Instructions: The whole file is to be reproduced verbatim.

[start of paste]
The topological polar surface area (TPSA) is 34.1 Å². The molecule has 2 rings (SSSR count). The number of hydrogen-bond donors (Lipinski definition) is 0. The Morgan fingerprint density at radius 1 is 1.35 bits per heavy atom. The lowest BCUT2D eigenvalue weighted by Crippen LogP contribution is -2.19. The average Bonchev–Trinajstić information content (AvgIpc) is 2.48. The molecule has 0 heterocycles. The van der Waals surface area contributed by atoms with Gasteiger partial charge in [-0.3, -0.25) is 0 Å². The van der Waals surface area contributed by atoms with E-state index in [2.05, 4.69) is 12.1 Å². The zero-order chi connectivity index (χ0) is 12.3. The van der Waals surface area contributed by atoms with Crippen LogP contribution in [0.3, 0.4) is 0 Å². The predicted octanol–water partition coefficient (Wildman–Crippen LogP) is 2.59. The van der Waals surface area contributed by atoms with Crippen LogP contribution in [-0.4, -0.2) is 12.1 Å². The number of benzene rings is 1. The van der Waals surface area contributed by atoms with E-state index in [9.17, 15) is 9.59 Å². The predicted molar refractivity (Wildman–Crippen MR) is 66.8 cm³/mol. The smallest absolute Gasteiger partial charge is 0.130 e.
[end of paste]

The topological polar surface area (TPSA) is 34.1 Å². The molecule has 2 rings (SSSR count). The number of hydrogen-bond donors (Lipinski definition) is 0. The Morgan fingerprint density at radius 1 is 1.35 bits per heavy atom. The lowest BCUT2D eigenvalue weighted by Crippen LogP contribution is -2.19. The average Bonchev–Trinajstić information content (AvgIpc) is 2.48. The molecule has 0 heterocycles. The van der Waals surface area contributed by atoms with Gasteiger partial charge in [-0.3, -0.25) is 0 Å². The van der Waals surface area contributed by atoms with E-state index in [2.05, 4.69) is 12.1 Å². The zero-order chi connectivity index (χ0) is 12.3. The van der Waals surface area contributed by atoms with Crippen LogP contribution in [0.3, 0.4) is 0 Å². The predicted octanol–water partition coefficient (Wildman–Crippen LogP) is 2.59. The van der Waals surface area contributed by atoms with Crippen LogP contribution in [-0.4, -0.2) is 12.1 Å². The number of benzene rings is 1. The van der Waals surface area contributed by atoms with E-state index in [9.17, 15) is 9.59 Å². The predicted molar refractivity (Wildman–Crippen MR) is 66.8 cm³/mol. The smallest absolute Gasteiger partial charge is 0.130 e.